A book is a safe place for a child to be sad. A non-threatening place for them to explore the landscape of sorrow or loneliness or anger or even terror. Do we want to intentionally make them sad? No, but on the other hand, to deny our children their feelings does them a grave disservice. It’s okay for them to not be okay. Our children can bear more than we give them credit for.
Black Beauty was my favorite book as a child. I’ve lost count of how many times I’ve read it. In fact, my grandmother read it to me first, before I was old enough to read it myself. And each time I get to the part about Ginger and the terrible treatment she receives at the hand of her owner, I cry. It never fails.
Can I say definitively that my experience reading that book has made me less likely to abuse animals? Who can say? But it surely made its mark on my psyche.
Will the horrible treatment that my villain Gar Face visits upon my good dog Ranger give my readers some understanding of the pain of abuse? This is my hope. This is what an imaginative rehearsal offers up, the potential for being a stronger, better person.
In Proust and the Squid: The Story and Science of the Reading Brain, Maryann Wolf notes:
It is not a matter of the number of words unheard and unlearned. When words are not heard, concepts are not learned. When syntactic forms are never encountered, there is less knowledge about the relationship of events in story. When story forms are never known, there is less ability to infer and predict. When cultural traditions and the feelings of others are never experienced, there is less understanding of what other people feel.
Let me repeat that last line: “when cultural traditions and the feelings of others are never experienced, there is less understanding of what other people feel.”
This is what a good, solid book offers. Understanding of what other people feel, even if the other person is an old hound dog.
In Nancy Willard’s wonderful book of essays, The Left-Handed Story, she discusses fairy tales and the ways they appear when we experience them as children first and then later as adults. “You cannot step into the same story twice,” she says. I love that, don’t you? “You cannot step into the same story twice.”
Shouldn’t our children be allowed stories that are rich enough to bear revisiting? The child who reads The Giver in the fourth grade will not step back into the same story when he or she is my age. For me, there are twenty different versions of Black Beauty.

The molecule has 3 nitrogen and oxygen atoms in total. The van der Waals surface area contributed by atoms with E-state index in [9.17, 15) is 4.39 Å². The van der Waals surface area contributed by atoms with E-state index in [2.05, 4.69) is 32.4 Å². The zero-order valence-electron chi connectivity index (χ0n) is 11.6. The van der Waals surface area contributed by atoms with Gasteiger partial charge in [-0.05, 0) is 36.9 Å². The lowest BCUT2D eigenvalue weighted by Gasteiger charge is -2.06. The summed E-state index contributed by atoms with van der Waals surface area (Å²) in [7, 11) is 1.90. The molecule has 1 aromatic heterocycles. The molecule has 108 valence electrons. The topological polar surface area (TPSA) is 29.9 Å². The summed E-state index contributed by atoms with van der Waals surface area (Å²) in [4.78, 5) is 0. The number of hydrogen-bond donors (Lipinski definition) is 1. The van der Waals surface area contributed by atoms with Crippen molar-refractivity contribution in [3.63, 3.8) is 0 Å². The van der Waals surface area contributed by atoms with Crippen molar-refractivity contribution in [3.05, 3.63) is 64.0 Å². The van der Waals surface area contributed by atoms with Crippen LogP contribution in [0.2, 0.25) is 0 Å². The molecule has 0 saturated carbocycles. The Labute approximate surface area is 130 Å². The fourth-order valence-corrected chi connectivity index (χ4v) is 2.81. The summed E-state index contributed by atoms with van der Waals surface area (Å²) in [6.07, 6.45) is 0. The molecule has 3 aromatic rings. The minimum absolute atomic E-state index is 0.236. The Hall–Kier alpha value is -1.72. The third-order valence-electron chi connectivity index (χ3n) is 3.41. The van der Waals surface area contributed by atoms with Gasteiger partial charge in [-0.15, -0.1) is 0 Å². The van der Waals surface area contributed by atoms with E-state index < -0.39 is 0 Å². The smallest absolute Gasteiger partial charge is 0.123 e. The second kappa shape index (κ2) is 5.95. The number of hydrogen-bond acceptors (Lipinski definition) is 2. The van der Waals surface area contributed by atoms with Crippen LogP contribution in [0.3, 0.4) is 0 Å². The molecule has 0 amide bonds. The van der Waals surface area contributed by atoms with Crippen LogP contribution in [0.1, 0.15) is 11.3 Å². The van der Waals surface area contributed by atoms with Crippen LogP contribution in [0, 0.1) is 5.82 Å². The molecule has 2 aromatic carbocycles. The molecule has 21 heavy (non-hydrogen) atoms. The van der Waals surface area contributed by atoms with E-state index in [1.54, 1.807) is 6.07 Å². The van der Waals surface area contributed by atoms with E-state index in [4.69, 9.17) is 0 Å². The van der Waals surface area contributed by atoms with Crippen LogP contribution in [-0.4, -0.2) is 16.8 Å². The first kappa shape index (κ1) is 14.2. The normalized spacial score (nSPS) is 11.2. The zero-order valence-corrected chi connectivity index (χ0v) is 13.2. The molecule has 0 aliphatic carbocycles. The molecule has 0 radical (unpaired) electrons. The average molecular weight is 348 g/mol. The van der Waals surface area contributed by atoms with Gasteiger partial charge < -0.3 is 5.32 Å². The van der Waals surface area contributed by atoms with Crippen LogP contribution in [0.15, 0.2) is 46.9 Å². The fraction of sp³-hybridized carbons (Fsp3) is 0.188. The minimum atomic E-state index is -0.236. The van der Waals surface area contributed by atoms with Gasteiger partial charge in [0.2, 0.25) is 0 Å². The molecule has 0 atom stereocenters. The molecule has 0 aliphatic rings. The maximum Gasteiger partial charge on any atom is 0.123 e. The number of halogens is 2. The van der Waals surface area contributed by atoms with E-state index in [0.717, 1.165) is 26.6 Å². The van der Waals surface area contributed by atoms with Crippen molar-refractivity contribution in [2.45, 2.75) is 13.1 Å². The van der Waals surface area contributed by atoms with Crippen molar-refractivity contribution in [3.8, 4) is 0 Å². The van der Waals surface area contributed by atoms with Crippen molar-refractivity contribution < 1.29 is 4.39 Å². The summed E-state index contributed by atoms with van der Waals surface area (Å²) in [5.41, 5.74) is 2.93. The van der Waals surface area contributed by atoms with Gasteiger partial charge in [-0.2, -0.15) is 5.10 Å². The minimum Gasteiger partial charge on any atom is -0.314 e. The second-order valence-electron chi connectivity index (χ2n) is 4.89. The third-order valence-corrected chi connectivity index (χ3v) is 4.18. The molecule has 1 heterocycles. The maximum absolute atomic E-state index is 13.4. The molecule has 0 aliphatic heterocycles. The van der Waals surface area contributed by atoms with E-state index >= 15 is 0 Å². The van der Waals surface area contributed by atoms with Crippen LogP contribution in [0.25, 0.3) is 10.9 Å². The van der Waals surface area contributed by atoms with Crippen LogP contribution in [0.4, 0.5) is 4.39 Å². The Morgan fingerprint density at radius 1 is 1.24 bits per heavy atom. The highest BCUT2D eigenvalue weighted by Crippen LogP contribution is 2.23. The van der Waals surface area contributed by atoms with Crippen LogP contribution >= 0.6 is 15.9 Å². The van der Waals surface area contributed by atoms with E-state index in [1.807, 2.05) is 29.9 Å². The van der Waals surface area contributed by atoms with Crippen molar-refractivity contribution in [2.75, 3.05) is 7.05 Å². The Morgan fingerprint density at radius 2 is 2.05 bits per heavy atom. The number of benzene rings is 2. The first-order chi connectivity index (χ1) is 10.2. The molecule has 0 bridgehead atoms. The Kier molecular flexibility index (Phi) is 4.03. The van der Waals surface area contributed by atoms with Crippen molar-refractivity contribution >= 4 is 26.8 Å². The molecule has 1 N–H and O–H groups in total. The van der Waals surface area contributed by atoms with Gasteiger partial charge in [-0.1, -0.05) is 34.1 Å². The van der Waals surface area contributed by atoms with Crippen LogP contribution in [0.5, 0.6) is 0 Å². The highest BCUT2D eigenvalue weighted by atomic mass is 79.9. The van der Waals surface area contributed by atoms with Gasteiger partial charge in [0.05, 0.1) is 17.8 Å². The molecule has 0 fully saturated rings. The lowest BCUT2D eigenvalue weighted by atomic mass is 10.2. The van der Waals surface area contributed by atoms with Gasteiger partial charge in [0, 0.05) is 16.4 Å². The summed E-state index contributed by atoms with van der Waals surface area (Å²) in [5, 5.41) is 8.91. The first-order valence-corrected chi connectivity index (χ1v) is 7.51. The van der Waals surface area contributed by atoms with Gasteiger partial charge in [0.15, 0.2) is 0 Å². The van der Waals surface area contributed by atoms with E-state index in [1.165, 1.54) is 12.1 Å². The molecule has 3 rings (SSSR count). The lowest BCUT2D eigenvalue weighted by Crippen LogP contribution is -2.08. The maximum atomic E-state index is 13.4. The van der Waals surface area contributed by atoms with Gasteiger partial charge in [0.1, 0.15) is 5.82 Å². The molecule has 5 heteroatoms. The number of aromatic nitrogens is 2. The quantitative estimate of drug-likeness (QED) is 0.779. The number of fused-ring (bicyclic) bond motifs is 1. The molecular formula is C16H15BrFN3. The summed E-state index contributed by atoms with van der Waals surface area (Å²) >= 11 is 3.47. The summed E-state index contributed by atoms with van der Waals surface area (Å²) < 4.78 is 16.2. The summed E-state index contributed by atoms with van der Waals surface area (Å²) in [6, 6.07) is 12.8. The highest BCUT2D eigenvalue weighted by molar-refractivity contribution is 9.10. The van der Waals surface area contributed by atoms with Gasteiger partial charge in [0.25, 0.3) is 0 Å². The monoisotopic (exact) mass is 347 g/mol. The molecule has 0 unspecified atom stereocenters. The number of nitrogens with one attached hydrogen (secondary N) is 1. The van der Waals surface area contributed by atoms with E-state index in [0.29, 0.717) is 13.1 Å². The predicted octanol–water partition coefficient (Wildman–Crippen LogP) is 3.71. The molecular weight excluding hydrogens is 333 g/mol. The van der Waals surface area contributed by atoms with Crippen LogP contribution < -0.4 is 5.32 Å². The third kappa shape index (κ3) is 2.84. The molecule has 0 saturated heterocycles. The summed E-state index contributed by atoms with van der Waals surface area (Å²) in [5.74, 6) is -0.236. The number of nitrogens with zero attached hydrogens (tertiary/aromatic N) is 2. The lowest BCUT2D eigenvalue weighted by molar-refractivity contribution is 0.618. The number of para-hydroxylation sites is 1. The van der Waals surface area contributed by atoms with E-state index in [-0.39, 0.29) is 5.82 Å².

Of course, there are those who will claim that by reading about abuse, a person will become an abuser, just like reading about sex will make a person a sex maniac. Let me just say that whenever you take a risk, someone is going to twist it for their own purposes. Always.
Again, it is our responsibility to choose books for our kids that are appropriate. That is our job. We’re part of the invisible wall in this regard. Yes, we are. But we also have to allow our children the freedom to explore these deep places, so that when true sorrow finds them, they will have some experience with it, they’ll be able to name it for what it is, call it by its true name. I have an image of a brilliant campfire, and all of us are sitting around it, along with our own parents and our children, the whole village is there. It is dusk, the sun has set. The stories begin and as the fire dies down and the darkness deepens, one by one the little ones doze off and as they do, the stories get scarier or darker or more risqué. The point is, the children may fall asleep, but they’re still there. The adults and older children don’t forget them at their sides. They’re still in the circle of the campfire’s flame. I like this, the notion that the story community is intact, even though some of them are snoozing. And as they are ready to hear the darker stories, they’ll keep their eyes open a little longer.
So I want to say to Anonymous2, “You’re right! The Underneath is not wholly a children’s book, but neither is it entirely an adult’s book. I claim it as a person’s book. One that not everyone will love or like and judging from at least a couple of e-mails, some will hate.”